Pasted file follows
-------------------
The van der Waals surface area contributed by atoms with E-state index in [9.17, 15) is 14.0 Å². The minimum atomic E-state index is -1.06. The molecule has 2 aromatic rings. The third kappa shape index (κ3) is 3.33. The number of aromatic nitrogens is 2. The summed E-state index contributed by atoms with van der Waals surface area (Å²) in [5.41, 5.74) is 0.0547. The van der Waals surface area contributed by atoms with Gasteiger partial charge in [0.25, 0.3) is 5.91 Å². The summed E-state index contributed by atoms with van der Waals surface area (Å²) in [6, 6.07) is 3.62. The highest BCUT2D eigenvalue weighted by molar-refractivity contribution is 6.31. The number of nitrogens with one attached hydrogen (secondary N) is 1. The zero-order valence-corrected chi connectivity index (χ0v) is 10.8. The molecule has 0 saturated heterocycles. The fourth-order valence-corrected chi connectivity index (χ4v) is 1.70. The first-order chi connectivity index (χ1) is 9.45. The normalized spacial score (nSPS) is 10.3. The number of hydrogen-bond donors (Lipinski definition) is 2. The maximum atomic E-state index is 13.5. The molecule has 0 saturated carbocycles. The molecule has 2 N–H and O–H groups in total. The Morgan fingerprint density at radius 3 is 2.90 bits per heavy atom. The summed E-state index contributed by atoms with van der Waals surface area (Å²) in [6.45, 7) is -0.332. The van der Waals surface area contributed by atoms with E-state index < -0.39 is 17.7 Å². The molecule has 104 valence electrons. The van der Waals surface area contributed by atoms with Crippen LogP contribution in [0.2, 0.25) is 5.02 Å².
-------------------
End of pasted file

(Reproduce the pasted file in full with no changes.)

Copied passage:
The van der Waals surface area contributed by atoms with E-state index in [9.17, 15) is 14.0 Å². The minimum atomic E-state index is -1.06. The molecule has 2 aromatic rings. The third kappa shape index (κ3) is 3.33. The number of aromatic nitrogens is 2. The summed E-state index contributed by atoms with van der Waals surface area (Å²) in [5.41, 5.74) is 0.0547. The van der Waals surface area contributed by atoms with Gasteiger partial charge in [0.25, 0.3) is 5.91 Å². The summed E-state index contributed by atoms with van der Waals surface area (Å²) in [6, 6.07) is 3.62. The highest BCUT2D eigenvalue weighted by molar-refractivity contribution is 6.31. The number of nitrogens with one attached hydrogen (secondary N) is 1. The zero-order valence-corrected chi connectivity index (χ0v) is 10.8. The molecule has 0 saturated heterocycles. The fourth-order valence-corrected chi connectivity index (χ4v) is 1.70. The first-order chi connectivity index (χ1) is 9.45. The normalized spacial score (nSPS) is 10.3. The number of hydrogen-bond donors (Lipinski definition) is 2. The maximum atomic E-state index is 13.5. The molecule has 0 saturated carbocycles. The molecule has 2 N–H and O–H groups in total. The Morgan fingerprint density at radius 3 is 2.90 bits per heavy atom. The summed E-state index contributed by atoms with van der Waals surface area (Å²) in [6.45, 7) is -0.332. The van der Waals surface area contributed by atoms with E-state index < -0.39 is 17.7 Å². The molecule has 104 valence electrons. The van der Waals surface area contributed by atoms with Crippen LogP contribution in [0.2, 0.25) is 5.02 Å².